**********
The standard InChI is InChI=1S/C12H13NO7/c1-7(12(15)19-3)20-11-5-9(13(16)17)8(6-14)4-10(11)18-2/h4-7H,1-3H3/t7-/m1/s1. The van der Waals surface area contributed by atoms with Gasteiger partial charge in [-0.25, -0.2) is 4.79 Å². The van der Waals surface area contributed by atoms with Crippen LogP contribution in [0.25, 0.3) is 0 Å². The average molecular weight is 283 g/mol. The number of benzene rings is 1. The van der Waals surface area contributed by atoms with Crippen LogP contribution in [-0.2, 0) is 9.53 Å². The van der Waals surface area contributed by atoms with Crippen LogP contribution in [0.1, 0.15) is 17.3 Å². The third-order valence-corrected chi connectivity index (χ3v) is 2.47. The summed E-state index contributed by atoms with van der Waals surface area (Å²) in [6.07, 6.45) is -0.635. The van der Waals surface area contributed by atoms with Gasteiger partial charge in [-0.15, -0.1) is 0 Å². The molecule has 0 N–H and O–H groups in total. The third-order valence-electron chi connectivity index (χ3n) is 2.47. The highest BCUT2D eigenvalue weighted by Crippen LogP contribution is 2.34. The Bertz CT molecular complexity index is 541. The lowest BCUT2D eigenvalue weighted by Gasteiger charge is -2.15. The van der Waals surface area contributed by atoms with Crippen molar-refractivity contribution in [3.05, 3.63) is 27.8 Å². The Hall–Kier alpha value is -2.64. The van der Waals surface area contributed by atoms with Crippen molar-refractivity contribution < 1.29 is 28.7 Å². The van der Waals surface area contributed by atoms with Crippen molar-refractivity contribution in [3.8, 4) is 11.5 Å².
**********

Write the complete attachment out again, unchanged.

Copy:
The standard InChI is InChI=1S/C12H13NO7/c1-7(12(15)19-3)20-11-5-9(13(16)17)8(6-14)4-10(11)18-2/h4-7H,1-3H3/t7-/m1/s1. The van der Waals surface area contributed by atoms with Gasteiger partial charge in [-0.25, -0.2) is 4.79 Å². The van der Waals surface area contributed by atoms with Crippen LogP contribution in [0.25, 0.3) is 0 Å². The average molecular weight is 283 g/mol. The number of benzene rings is 1. The van der Waals surface area contributed by atoms with Crippen LogP contribution in [-0.2, 0) is 9.53 Å². The van der Waals surface area contributed by atoms with Crippen LogP contribution in [0.1, 0.15) is 17.3 Å². The third-order valence-corrected chi connectivity index (χ3v) is 2.47. The summed E-state index contributed by atoms with van der Waals surface area (Å²) in [6.07, 6.45) is -0.635. The van der Waals surface area contributed by atoms with Gasteiger partial charge in [-0.15, -0.1) is 0 Å². The molecule has 0 N–H and O–H groups in total. The third-order valence-electron chi connectivity index (χ3n) is 2.47. The highest BCUT2D eigenvalue weighted by Crippen LogP contribution is 2.34. The Bertz CT molecular complexity index is 541. The lowest BCUT2D eigenvalue weighted by Gasteiger charge is -2.15. The van der Waals surface area contributed by atoms with Crippen molar-refractivity contribution in [3.05, 3.63) is 27.8 Å². The Hall–Kier alpha value is -2.64. The van der Waals surface area contributed by atoms with Crippen molar-refractivity contribution < 1.29 is 28.7 Å². The van der Waals surface area contributed by atoms with Crippen molar-refractivity contribution in [3.8, 4) is 11.5 Å².